Stumbling through Agile
When Brian sat down at his first board meeting, John turned to him and asked (after introducing himself), “So what’s your superpower?” Our esteemed board president seems to think that I’m some sort of Director Fury gathering my team of Educational Avengers. He’s not wrong. The people I approached with the concept of Peace Valley School in hopes of getting some help building the school are all brilliant and have all brought some aspect of the school to life already. “Oh!” said Brian with a chuckle, “I’m a teacher.”
The first meeting for a prospective board member has been interesting to watch on the three occasions we’ve added a member since adopting Agile as our “delivery method” (which roughly translates to creative process in the business world…I think.) It is primarily a time of observation and fascination.
Agile, or scrum, born of software developers and historically only used in that or allegorical development business models, is largely unknown to those of us in the education world. But it is being used more and more in entrepreneurial endeavors and in the nonprofit sector. We started using Agile because we needed a process that could carry the heavy load of creation with the added burden of innovation. We are doing something unique with education, so we don’t have a recipe to follow. Also, Megan and John are really good at it and volunteered to adapt the process to our board’s needs. Their super powers are program and process management, respectively.
I’d like to explain how I’ve experienced our board’s version of Agile (we’ve had to change of few things, but in Agile, change is good), and then move on to how I envision a truer version of Agile being indispensable in Peace Valley’s daily routine.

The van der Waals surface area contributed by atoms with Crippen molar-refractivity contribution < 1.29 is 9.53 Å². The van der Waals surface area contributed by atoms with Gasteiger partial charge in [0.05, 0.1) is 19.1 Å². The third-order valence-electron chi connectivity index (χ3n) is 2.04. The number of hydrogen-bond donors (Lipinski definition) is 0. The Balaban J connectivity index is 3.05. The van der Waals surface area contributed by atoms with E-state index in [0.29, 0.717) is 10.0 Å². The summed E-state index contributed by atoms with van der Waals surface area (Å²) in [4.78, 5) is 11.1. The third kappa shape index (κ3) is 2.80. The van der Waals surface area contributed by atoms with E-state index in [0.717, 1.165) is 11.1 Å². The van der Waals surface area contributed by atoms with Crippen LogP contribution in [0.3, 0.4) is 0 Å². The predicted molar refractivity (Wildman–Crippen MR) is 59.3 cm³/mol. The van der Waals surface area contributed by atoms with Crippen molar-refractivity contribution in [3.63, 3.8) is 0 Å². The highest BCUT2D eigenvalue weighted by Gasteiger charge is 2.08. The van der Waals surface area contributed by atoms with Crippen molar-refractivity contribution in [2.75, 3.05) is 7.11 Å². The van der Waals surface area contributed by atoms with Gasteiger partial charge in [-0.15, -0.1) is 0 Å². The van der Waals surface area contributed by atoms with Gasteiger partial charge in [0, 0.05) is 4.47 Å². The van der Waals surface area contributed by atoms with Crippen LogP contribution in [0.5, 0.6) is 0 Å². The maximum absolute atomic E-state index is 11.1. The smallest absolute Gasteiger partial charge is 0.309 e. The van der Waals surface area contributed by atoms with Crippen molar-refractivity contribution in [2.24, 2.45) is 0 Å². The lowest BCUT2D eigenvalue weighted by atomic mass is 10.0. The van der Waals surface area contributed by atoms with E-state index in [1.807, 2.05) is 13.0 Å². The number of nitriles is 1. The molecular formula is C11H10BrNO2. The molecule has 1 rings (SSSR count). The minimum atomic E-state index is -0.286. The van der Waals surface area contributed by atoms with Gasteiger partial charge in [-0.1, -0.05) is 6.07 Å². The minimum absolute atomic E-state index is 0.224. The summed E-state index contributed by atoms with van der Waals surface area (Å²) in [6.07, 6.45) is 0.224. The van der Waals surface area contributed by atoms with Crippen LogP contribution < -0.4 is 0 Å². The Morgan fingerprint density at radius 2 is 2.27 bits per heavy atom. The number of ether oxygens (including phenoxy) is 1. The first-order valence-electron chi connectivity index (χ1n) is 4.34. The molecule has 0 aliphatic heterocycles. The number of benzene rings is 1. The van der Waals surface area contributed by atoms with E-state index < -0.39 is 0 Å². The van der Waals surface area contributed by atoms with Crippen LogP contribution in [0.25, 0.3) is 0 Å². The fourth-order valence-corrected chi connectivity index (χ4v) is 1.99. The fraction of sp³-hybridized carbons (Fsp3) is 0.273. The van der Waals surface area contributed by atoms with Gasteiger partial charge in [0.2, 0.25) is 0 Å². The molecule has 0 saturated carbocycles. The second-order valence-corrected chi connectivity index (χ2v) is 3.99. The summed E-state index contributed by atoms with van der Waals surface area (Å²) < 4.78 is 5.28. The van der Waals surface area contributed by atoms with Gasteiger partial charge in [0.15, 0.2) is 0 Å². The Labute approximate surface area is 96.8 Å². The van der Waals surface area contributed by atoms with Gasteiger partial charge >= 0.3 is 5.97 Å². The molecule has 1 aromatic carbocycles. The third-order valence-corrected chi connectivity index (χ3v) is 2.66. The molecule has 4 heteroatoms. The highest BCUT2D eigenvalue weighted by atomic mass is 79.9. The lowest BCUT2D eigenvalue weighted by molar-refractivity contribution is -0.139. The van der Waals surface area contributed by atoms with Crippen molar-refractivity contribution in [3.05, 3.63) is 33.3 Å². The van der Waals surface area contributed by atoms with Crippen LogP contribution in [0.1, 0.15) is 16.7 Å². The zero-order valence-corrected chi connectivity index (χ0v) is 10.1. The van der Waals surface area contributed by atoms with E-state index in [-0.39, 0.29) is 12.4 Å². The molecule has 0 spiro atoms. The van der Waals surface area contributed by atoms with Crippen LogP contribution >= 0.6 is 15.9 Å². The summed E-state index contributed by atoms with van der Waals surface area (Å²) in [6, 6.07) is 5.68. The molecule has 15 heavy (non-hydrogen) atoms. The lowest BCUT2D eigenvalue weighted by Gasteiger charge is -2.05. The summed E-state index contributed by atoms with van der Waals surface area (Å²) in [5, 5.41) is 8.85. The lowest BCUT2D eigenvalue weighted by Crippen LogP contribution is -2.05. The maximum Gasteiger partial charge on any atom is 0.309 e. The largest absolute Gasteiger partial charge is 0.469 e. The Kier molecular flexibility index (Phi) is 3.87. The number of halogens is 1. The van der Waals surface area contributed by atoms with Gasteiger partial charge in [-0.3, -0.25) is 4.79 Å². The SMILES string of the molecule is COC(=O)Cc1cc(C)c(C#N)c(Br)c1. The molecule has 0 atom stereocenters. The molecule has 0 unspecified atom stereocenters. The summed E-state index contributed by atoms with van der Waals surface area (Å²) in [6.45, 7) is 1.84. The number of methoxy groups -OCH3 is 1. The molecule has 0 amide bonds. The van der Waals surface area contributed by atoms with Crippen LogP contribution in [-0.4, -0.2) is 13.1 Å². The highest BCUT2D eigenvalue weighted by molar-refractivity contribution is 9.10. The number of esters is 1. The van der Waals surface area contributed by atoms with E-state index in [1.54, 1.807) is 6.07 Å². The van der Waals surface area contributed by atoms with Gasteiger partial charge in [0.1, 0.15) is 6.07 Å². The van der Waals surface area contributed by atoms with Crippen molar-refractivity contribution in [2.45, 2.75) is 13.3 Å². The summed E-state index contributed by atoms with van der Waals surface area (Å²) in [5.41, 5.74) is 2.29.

It all starts with the backlog—it is a mighty excel spreadsheet of all the tasks we need to accomplish to “deliver the product” which really means all the
stuff we need to do to start the school. This list is very long, ever changing, and filled with a wide range of tasks. Usually the “scrum master” owns the backlog, but in this case, I own it and the board president acts as scrum master. Owning the backlog simply means that I am the one who adds tasks and who has a general sense of what I want the school to be like in the end. The school is my dream which thankfully has been refracted by the prism of our fantastic board…but in the end, it is still my concept. This list of tasks spans a little over two years, from our incorporation in May of 2015 until we open our doors on September 5, 2017. It includes forming a board, composing and adopting bylaws, developing board policies, applying for nonprofit status with the IRS, figuring out recruitment and admission, operating and startup budgets, as well as gathering resources, developing curriculum, designing the learning space, figuring out lunchtime, and purchasing a really cool van. Every time any of the stakeholders think of another thing we must do to make education real, it gets added to the back log.
For the sake of brevity (like any of my blog entries are brief), I’ll skip ahead to what the board does with all of those tasks at meetings. In real Agile land, those lucky team members get to meet every day to discuss each individual’s part of the development process. Peace Valley School’s board of trustees is all volunteer, most have day jobs and/or kids, and can only get together once a month. So, the “sprints” are 30 days long instead of 24 hours. The idea here is that if building a school is a marathon, each chunk of school building we participate in is a “sprint.” The humongous goals I just listed are “Epics” in Agile lingo, and some of them will take several months or all two years, the big (but not humongous) goals such as developing a fundraising plan are part of the product backlog, and the itty bitty doable goals that we break the big goals into go into the “sprint backlog.” That is what the board plays with at meetings.